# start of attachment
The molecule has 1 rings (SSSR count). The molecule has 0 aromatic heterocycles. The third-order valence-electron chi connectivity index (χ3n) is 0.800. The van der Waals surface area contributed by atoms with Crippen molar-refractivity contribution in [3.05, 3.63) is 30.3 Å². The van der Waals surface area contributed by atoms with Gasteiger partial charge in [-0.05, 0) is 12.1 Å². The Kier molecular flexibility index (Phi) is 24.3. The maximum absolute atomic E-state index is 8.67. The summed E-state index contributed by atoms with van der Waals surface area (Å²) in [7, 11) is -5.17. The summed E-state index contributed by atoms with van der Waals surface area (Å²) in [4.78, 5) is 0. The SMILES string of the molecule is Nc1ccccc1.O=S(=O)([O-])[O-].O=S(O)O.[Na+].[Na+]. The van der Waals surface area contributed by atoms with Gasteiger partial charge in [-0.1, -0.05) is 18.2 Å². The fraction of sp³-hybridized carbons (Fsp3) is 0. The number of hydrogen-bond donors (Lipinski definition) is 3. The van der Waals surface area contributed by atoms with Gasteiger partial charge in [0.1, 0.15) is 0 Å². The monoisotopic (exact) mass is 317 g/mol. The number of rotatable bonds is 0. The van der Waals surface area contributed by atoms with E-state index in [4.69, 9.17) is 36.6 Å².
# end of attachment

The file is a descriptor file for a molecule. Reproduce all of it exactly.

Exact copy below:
The molecule has 1 rings (SSSR count). The molecule has 0 aromatic heterocycles. The third-order valence-electron chi connectivity index (χ3n) is 0.800. The van der Waals surface area contributed by atoms with Crippen molar-refractivity contribution in [3.05, 3.63) is 30.3 Å². The van der Waals surface area contributed by atoms with Gasteiger partial charge in [-0.05, 0) is 12.1 Å². The Kier molecular flexibility index (Phi) is 24.3. The maximum absolute atomic E-state index is 8.67. The summed E-state index contributed by atoms with van der Waals surface area (Å²) in [7, 11) is -5.17. The summed E-state index contributed by atoms with van der Waals surface area (Å²) in [4.78, 5) is 0. The SMILES string of the molecule is Nc1ccccc1.O=S(=O)([O-])[O-].O=S(O)O.[Na+].[Na+]. The van der Waals surface area contributed by atoms with Gasteiger partial charge in [-0.1, -0.05) is 18.2 Å². The fraction of sp³-hybridized carbons (Fsp3) is 0. The number of hydrogen-bond donors (Lipinski definition) is 3. The van der Waals surface area contributed by atoms with Gasteiger partial charge in [0.1, 0.15) is 0 Å². The monoisotopic (exact) mass is 317 g/mol. The number of rotatable bonds is 0. The van der Waals surface area contributed by atoms with E-state index in [4.69, 9.17) is 36.6 Å².